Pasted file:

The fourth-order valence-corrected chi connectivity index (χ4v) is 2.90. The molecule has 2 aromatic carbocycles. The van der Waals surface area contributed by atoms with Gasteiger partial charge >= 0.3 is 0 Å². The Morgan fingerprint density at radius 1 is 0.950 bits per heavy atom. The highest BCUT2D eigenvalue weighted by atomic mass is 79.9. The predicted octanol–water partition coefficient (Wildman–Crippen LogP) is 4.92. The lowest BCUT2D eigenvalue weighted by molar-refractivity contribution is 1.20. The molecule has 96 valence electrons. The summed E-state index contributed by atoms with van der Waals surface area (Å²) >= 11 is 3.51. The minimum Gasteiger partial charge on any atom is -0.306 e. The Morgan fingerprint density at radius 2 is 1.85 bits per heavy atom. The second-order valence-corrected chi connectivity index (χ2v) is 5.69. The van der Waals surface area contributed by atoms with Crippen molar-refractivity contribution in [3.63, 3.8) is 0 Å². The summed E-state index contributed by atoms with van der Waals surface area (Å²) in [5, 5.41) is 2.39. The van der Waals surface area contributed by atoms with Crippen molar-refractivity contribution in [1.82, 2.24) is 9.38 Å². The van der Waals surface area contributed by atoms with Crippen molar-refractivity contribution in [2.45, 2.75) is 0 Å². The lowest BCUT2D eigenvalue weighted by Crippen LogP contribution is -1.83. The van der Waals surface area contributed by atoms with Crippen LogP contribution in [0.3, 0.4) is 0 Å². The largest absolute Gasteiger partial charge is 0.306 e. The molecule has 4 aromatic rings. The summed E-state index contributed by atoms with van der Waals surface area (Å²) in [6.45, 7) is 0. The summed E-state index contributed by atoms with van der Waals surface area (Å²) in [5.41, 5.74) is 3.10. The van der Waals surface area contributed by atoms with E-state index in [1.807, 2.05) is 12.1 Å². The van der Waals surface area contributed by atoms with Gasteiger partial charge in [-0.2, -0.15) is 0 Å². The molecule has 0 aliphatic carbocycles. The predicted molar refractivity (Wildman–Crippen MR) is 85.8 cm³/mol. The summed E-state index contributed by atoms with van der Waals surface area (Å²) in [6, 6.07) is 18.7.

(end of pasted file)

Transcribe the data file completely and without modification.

The fourth-order valence-corrected chi connectivity index (χ4v) is 2.90. The molecule has 2 aromatic carbocycles. The van der Waals surface area contributed by atoms with Gasteiger partial charge >= 0.3 is 0 Å². The Morgan fingerprint density at radius 1 is 0.950 bits per heavy atom. The highest BCUT2D eigenvalue weighted by atomic mass is 79.9. The predicted octanol–water partition coefficient (Wildman–Crippen LogP) is 4.92. The lowest BCUT2D eigenvalue weighted by molar-refractivity contribution is 1.20. The molecule has 96 valence electrons. The summed E-state index contributed by atoms with van der Waals surface area (Å²) >= 11 is 3.51. The minimum Gasteiger partial charge on any atom is -0.306 e. The Morgan fingerprint density at radius 2 is 1.85 bits per heavy atom. The second-order valence-corrected chi connectivity index (χ2v) is 5.69. The van der Waals surface area contributed by atoms with Crippen molar-refractivity contribution in [3.63, 3.8) is 0 Å². The summed E-state index contributed by atoms with van der Waals surface area (Å²) in [5, 5.41) is 2.39. The van der Waals surface area contributed by atoms with Crippen molar-refractivity contribution in [1.82, 2.24) is 9.38 Å². The van der Waals surface area contributed by atoms with Crippen molar-refractivity contribution in [2.45, 2.75) is 0 Å². The lowest BCUT2D eigenvalue weighted by Crippen LogP contribution is -1.83. The van der Waals surface area contributed by atoms with Crippen LogP contribution in [0.3, 0.4) is 0 Å². The largest absolute Gasteiger partial charge is 0.306 e. The molecule has 4 aromatic rings. The summed E-state index contributed by atoms with van der Waals surface area (Å²) in [6.45, 7) is 0. The summed E-state index contributed by atoms with van der Waals surface area (Å²) in [5.41, 5.74) is 3.10. The van der Waals surface area contributed by atoms with E-state index in [1.807, 2.05) is 12.1 Å². The van der Waals surface area contributed by atoms with Gasteiger partial charge in [-0.2, -0.15) is 0 Å². The molecule has 0 aliphatic carbocycles. The predicted molar refractivity (Wildman–Crippen MR) is 85.8 cm³/mol. The summed E-state index contributed by atoms with van der Waals surface area (Å²) in [6, 6.07) is 18.7.